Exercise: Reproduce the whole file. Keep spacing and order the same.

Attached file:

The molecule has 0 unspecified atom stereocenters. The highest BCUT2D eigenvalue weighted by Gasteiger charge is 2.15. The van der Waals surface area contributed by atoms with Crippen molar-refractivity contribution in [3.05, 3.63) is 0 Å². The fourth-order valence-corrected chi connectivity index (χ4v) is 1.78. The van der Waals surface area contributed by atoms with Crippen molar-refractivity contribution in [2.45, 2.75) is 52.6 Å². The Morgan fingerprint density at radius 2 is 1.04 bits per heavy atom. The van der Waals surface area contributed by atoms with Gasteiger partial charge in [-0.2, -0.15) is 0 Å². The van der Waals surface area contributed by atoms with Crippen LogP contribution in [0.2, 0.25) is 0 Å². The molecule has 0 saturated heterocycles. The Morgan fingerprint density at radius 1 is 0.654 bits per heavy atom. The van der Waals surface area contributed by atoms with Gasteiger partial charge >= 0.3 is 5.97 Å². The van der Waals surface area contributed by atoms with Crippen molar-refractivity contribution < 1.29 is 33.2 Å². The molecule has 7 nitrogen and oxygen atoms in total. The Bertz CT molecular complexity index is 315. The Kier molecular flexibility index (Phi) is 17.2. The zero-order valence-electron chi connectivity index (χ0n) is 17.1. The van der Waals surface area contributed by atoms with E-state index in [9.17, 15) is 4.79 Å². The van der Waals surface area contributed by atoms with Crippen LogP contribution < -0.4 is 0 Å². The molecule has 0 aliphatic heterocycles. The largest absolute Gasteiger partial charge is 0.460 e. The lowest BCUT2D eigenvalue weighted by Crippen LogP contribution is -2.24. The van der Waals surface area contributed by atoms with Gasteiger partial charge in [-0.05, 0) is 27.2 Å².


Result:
The molecule has 0 unspecified atom stereocenters. The highest BCUT2D eigenvalue weighted by Gasteiger charge is 2.15. The van der Waals surface area contributed by atoms with Crippen molar-refractivity contribution in [3.05, 3.63) is 0 Å². The fourth-order valence-corrected chi connectivity index (χ4v) is 1.78. The van der Waals surface area contributed by atoms with Crippen molar-refractivity contribution in [2.45, 2.75) is 52.6 Å². The Morgan fingerprint density at radius 2 is 1.04 bits per heavy atom. The van der Waals surface area contributed by atoms with Gasteiger partial charge in [-0.2, -0.15) is 0 Å². The van der Waals surface area contributed by atoms with Crippen LogP contribution in [0.2, 0.25) is 0 Å². The molecule has 0 saturated heterocycles. The Morgan fingerprint density at radius 1 is 0.654 bits per heavy atom. The van der Waals surface area contributed by atoms with Gasteiger partial charge >= 0.3 is 5.97 Å². The van der Waals surface area contributed by atoms with Crippen molar-refractivity contribution < 1.29 is 33.2 Å². The molecule has 7 nitrogen and oxygen atoms in total. The Bertz CT molecular complexity index is 315. The Kier molecular flexibility index (Phi) is 17.2. The zero-order valence-electron chi connectivity index (χ0n) is 17.1. The van der Waals surface area contributed by atoms with E-state index in [9.17, 15) is 4.79 Å². The van der Waals surface area contributed by atoms with Crippen LogP contribution < -0.4 is 0 Å². The molecule has 0 aliphatic heterocycles. The largest absolute Gasteiger partial charge is 0.460 e. The lowest BCUT2D eigenvalue weighted by Crippen LogP contribution is -2.24. The van der Waals surface area contributed by atoms with Gasteiger partial charge in [-0.05, 0) is 27.2 Å².